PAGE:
Establishing basic income only in developed nations would increase demand only in developed nations without providing such means to international producers, in turn closing developed nations’ marketplaces off to other countries that cannot compete. Factoring in ethical motivations which are not entirely utility-maximizing ('hipsters' and counterculturalists purchasing coffee from farmers in other nations out of principle or for aesthetic reasons, creating a demand to be filled initially by small business and later by corporations to source these farmers) is not enough to account for the chasm of wealth and well-being between developed and undeveloped nations. Worse yet, the fissure would only widen. We would outsource our poverty even further to other countries through increasing average well-being in our countries. This is ethically abhorrent in itself.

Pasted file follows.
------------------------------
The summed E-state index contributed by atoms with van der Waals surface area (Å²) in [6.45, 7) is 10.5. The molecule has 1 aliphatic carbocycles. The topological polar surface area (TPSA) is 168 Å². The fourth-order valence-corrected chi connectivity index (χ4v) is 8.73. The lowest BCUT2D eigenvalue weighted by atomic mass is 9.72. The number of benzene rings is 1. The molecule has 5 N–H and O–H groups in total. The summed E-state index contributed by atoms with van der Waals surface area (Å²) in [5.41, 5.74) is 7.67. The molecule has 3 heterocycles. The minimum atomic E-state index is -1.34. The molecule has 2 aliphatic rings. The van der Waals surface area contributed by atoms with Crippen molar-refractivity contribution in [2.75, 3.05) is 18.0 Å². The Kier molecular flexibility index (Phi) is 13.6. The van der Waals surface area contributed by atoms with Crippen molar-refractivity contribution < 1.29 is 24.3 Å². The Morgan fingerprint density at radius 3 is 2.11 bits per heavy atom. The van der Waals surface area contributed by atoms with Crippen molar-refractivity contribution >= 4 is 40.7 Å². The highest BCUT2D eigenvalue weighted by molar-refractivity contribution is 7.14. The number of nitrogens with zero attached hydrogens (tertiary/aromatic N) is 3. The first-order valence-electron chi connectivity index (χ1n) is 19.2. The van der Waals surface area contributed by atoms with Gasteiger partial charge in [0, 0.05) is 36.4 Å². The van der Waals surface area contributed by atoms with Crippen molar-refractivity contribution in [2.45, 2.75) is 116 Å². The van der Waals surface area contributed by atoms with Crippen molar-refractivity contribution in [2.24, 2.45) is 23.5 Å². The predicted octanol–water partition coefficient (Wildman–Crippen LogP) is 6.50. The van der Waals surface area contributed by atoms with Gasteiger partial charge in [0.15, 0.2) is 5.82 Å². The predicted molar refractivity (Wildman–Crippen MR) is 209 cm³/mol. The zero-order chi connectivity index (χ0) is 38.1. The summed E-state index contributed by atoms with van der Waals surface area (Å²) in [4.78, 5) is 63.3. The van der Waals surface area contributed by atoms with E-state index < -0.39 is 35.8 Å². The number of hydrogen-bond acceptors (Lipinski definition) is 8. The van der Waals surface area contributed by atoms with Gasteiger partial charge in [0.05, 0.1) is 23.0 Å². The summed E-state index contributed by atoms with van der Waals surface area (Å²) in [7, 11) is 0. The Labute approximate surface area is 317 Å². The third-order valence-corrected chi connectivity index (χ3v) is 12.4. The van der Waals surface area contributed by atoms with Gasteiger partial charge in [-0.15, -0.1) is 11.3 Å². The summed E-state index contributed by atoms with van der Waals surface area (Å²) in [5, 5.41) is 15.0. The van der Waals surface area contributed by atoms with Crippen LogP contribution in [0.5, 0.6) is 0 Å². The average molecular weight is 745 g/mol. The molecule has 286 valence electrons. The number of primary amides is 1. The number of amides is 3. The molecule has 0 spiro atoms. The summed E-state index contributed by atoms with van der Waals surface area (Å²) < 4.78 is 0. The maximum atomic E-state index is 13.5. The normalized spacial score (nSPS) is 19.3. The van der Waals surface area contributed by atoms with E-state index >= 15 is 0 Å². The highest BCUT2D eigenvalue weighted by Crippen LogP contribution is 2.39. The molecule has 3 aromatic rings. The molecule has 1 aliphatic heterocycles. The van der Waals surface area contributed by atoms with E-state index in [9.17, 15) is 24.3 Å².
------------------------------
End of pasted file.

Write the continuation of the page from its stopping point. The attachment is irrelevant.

Not to be alarmist, but this might create instability in the global economy resulting in fluctuations of wealth distribution and increasing sporadic violence and civil unrest. Crises of poverty, environmental degradation and societal instability whose effects know no political boundaries would, in turn, impact the economy and well-being of developed nations, as they attempt to mitigate damage to keep their own structures afloat. Take in to consideration illegal foresting operations in Indonesia that crop up in an attempt to compete globally by providing a limited, non-renewable resource, which, in turn, destabilize regional governments unable to cope with enforcement scale.